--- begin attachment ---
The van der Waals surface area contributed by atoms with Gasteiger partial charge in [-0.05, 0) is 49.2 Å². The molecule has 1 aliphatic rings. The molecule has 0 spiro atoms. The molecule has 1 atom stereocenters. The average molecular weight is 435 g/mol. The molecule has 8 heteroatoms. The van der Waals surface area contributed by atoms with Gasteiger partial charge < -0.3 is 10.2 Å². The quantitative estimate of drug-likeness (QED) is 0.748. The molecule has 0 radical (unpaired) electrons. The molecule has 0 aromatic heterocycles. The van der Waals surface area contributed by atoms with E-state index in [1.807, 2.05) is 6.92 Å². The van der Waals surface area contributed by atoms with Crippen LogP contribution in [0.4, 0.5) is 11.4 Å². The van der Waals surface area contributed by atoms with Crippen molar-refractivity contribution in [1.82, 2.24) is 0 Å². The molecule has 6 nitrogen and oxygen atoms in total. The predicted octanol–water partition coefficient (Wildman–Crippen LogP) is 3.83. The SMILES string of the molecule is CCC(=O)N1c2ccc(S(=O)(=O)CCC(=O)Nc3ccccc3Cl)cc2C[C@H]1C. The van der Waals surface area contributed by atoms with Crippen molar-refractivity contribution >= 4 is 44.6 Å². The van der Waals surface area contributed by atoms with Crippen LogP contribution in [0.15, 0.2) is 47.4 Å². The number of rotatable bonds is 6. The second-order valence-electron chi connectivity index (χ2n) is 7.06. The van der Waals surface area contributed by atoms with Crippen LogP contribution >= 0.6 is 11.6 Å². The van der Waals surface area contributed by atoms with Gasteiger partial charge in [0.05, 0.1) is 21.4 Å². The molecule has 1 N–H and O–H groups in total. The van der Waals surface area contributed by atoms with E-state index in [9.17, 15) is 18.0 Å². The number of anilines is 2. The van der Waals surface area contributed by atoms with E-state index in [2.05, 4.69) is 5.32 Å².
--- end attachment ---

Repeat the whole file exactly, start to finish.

The van der Waals surface area contributed by atoms with Gasteiger partial charge in [-0.05, 0) is 49.2 Å². The molecule has 1 aliphatic rings. The molecule has 0 spiro atoms. The molecule has 1 atom stereocenters. The average molecular weight is 435 g/mol. The molecule has 8 heteroatoms. The van der Waals surface area contributed by atoms with Gasteiger partial charge < -0.3 is 10.2 Å². The quantitative estimate of drug-likeness (QED) is 0.748. The molecule has 0 radical (unpaired) electrons. The molecule has 0 aromatic heterocycles. The van der Waals surface area contributed by atoms with E-state index in [1.807, 2.05) is 6.92 Å². The van der Waals surface area contributed by atoms with Crippen LogP contribution in [0.4, 0.5) is 11.4 Å². The van der Waals surface area contributed by atoms with Crippen molar-refractivity contribution in [1.82, 2.24) is 0 Å². The molecule has 6 nitrogen and oxygen atoms in total. The predicted octanol–water partition coefficient (Wildman–Crippen LogP) is 3.83. The SMILES string of the molecule is CCC(=O)N1c2ccc(S(=O)(=O)CCC(=O)Nc3ccccc3Cl)cc2C[C@H]1C. The van der Waals surface area contributed by atoms with Crippen molar-refractivity contribution >= 4 is 44.6 Å². The van der Waals surface area contributed by atoms with Crippen LogP contribution in [0.15, 0.2) is 47.4 Å². The number of rotatable bonds is 6. The second-order valence-electron chi connectivity index (χ2n) is 7.06. The van der Waals surface area contributed by atoms with Crippen LogP contribution >= 0.6 is 11.6 Å². The van der Waals surface area contributed by atoms with Gasteiger partial charge in [0.05, 0.1) is 21.4 Å². The molecule has 1 N–H and O–H groups in total. The van der Waals surface area contributed by atoms with E-state index in [9.17, 15) is 18.0 Å². The number of anilines is 2. The van der Waals surface area contributed by atoms with E-state index in [2.05, 4.69) is 5.32 Å².